New Zealand’s lowest spring lamb crop since 1953

06 December 2016

New Zealand’s (NZ) spring lamb crop for 2016 declined 1% from the same time the year prior, to 23.7 million head – the smallest spring lamb crop in over 60 years (Beef + Lamb NZ).

Highlighted in Beef + Lamb NZ’s latest lamb crop report, the drop in the number of lambs tailed in spring 2016 was predominantly driven by a 3% decline in the number of breeding ewes on hand, compared to last year. However, the reduced ewe flock was somewhat offset by a 2% lift in lambing percentages over the same period.

Favourable weather conditions and improved pastures in the South Island underpinned an increase in lamb numbers in spring this year, while the North Island lamb crop contracted to levels similar to 2013, which was the lowest on record due to drought conditions during mating that year.

Largely due to fewer breeding ewes, NZ lamb slaughter for 2016-17 is forecast to be down 3% year-on-year, to 19.35 million head. As a result, NZ lamb production is projected to be 2% lower for the 2016-17 season, at 357,700 tonnes cwt.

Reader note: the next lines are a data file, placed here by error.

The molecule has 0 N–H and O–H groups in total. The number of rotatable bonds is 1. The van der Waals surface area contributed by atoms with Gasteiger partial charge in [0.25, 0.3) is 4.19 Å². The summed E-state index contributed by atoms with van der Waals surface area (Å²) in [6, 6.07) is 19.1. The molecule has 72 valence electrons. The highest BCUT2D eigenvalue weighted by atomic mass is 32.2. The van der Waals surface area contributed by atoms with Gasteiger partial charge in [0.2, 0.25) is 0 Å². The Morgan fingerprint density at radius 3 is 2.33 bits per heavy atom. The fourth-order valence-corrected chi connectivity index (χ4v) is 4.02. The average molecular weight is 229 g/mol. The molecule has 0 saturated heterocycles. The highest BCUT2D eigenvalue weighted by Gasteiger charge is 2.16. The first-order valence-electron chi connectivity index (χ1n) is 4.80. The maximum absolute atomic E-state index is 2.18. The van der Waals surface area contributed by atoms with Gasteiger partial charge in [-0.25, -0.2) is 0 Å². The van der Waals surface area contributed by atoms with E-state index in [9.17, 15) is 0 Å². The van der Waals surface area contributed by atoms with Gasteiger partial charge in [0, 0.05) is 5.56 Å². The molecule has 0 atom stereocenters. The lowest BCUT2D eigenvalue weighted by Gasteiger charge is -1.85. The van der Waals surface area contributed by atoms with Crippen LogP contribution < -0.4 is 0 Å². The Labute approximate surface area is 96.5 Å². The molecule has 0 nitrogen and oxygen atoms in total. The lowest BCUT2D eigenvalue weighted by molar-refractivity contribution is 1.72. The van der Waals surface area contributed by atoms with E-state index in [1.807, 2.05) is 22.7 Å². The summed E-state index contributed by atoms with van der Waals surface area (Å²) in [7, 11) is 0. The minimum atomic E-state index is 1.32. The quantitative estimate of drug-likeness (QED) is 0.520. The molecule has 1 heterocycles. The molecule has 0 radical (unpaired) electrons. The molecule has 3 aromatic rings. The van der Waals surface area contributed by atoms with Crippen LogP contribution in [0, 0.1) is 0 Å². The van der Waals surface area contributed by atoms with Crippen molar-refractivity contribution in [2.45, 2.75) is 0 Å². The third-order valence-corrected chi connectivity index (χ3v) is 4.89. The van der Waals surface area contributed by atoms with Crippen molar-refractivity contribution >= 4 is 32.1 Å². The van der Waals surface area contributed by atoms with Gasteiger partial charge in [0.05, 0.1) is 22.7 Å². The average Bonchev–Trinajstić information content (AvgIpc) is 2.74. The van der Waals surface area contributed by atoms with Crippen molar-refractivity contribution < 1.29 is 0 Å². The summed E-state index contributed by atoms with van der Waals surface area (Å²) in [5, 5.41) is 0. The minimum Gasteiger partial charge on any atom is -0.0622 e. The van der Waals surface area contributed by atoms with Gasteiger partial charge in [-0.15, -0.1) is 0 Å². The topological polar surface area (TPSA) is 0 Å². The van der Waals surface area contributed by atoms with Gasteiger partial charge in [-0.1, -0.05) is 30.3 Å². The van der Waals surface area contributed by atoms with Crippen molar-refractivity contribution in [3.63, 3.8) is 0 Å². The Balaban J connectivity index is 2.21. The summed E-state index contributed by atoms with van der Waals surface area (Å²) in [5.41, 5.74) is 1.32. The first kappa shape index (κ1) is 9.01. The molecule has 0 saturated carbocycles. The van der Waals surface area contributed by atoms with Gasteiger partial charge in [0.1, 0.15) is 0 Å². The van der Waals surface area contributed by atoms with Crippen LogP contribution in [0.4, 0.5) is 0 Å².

AgriHQ report that NZ lamb slaughter tracked around 30% lower than year-ago levels through most of November, proving a challenge for exporters trying to fill regular orders.   Furthermore, slower lamb growth rates this year have challenged producers to reach slaughter suitable weights, which may limit kill levels in the lead up to Christmas. The tighter supply has kept overseas demand strong in recent weeks, although it’s uncertain the extent to which this will continue, particularly in the UK and EU, once seasonal lift in NZ production eventuates in the New Year (AgriHQ).

So, what does this mean for the Australian lamb market? NZ is Australia’s major competitor in terms of lamb exports, so reduced NZ supplies over the next year, along with lower Australian lamb production, are likely to provide a strong foundation for lamb prices in 2017.

Highlighted in MLA’s recently released Australian Sheep Industry projections, Australian lamb production and slaughter are forecast to ease 2% in 2017 – to 492,800 tonnes cwt and 22 million head, respectively.

To read MLA’s Australian Sheep Industry Projections for 2017, click here

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